Words: Immanuel Matthews and Savanna Craig
Photography: Immanuel Matthews

Twenty-seven-year-old Adrian Stewart has taken an interest in creating cannabis-based edible treats for recreational use. Stewart, who is a cook by trade, developed his technique to make edibles at home with his culinary knowledge.

While Stewart’s irregular digestive issues prevent him from actually consuming many of his own creations, helping others is often the motivation behind his treats.

Stewart has a 55-year-old friend who looked to cannabis for relief from two hernias that caused him chronic pain–especially at his office job. It was the discrete nature of non-smokable products that gave him the relief he needed to go to work every day.

The legalization of smokable recreational weed controlled by the government has been in effect since last October. For now, these laws cover only dried and fresh plants, seeds and oils. In Quebec, the Société québécoise du cannabis (SQDC) is the only organization legally allowed to sell these products.

For Stewart, the government’s rulings on weed have left a bad taste in his mouth.

“I can understand why Quebec wants to monopolize the market, but it honestly hurts my heart,” he said. “A lot of work has gone into advocacy and the evolution of this industry, but all the people who’ve sacrificed things and worked for years are forgotten.”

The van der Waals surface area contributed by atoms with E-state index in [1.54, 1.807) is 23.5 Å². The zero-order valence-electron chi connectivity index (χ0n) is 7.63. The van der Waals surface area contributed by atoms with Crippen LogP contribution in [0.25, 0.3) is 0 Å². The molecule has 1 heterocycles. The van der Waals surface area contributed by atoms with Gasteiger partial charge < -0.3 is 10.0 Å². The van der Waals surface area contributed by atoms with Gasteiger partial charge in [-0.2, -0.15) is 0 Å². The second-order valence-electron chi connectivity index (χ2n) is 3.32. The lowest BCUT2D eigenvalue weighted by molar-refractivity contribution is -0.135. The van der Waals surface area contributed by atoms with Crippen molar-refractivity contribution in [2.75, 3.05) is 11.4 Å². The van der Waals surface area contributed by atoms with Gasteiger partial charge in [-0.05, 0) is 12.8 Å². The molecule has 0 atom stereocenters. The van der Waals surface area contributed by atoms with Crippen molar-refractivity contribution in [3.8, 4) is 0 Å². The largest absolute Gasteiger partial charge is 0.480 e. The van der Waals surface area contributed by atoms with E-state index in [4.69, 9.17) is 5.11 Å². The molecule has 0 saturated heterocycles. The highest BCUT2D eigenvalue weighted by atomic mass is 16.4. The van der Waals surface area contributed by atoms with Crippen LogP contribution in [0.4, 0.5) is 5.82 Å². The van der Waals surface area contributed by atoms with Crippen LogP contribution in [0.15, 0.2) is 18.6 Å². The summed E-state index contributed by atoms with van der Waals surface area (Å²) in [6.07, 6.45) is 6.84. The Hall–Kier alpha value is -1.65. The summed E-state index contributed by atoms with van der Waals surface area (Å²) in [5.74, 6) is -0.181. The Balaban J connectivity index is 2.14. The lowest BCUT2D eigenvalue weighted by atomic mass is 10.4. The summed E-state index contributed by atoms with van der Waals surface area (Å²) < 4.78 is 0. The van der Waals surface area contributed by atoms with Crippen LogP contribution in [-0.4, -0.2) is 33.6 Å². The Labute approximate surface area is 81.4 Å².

Ethan Benabou makes his own cannabis butter as an alternative to smoking.

A second wave of legalization is planned for no later than Oct. 17, 2019 according to Health Canada. This will include edible cannabis, cannabis extracts and cannabis topicals. The federal government ran consultations to seek public and entrepreneurial input on marijuana edibles. People were able to provide input to the government via written or online submissions up until Feb. 20, 2019. Now, some Montrealers are eagerly waiting to see what the upcoming laws will mean for the city.

“More education is needed on [edibles],” said Stewart, who obtained a medical cannabis license more than a year ago. “People might misuse them once, underestimate their strength, and never go back to them.”

Ethan Benabou, a biology student at Concordia University, creates and consumes his own cannabis butter for recreational use as an alternative to smoking dried cannabis. He said cannabis provides a way for him to relax or have fun amidst a busy schedule. However, the fitness enthusiast prefers alternatives to the most common form of cannabis consumption – smoking.

After hours of simmering, the cannabis butter mixture is strained to extract the cannabinoids.

“Once you cook your weed butter or make your edibles, you don’t need to grind and roll it every time you want to consume it. It’s a lot more efficient,” said Benabou.

These two men may have to wait some time before the types of non-smokable products they make at home can be legally sold in the province.

“Quebec, they really want to be hard on cannabis,” said Jean-Patrick LaFlamme, the vice president of public affairs and communications for the Quebec Food Processing Council.

LaFlamme said entrepreneurs are really concerned for the public’s safety when it comes to food-borne illnesses. Other concerns include inaccurate labeling of the quantities of tetrahydrocannabinol, known as THC, or cannabidiol, known as CBD, within their products.

“That’s why [the government wants] to keep it away from people who are doing it in their kitchens without any rules and the regulations, without any certifications and licenses,” said LaFlamme. “They want to make sure that people who are eating it are eating the right things with the right recipes.”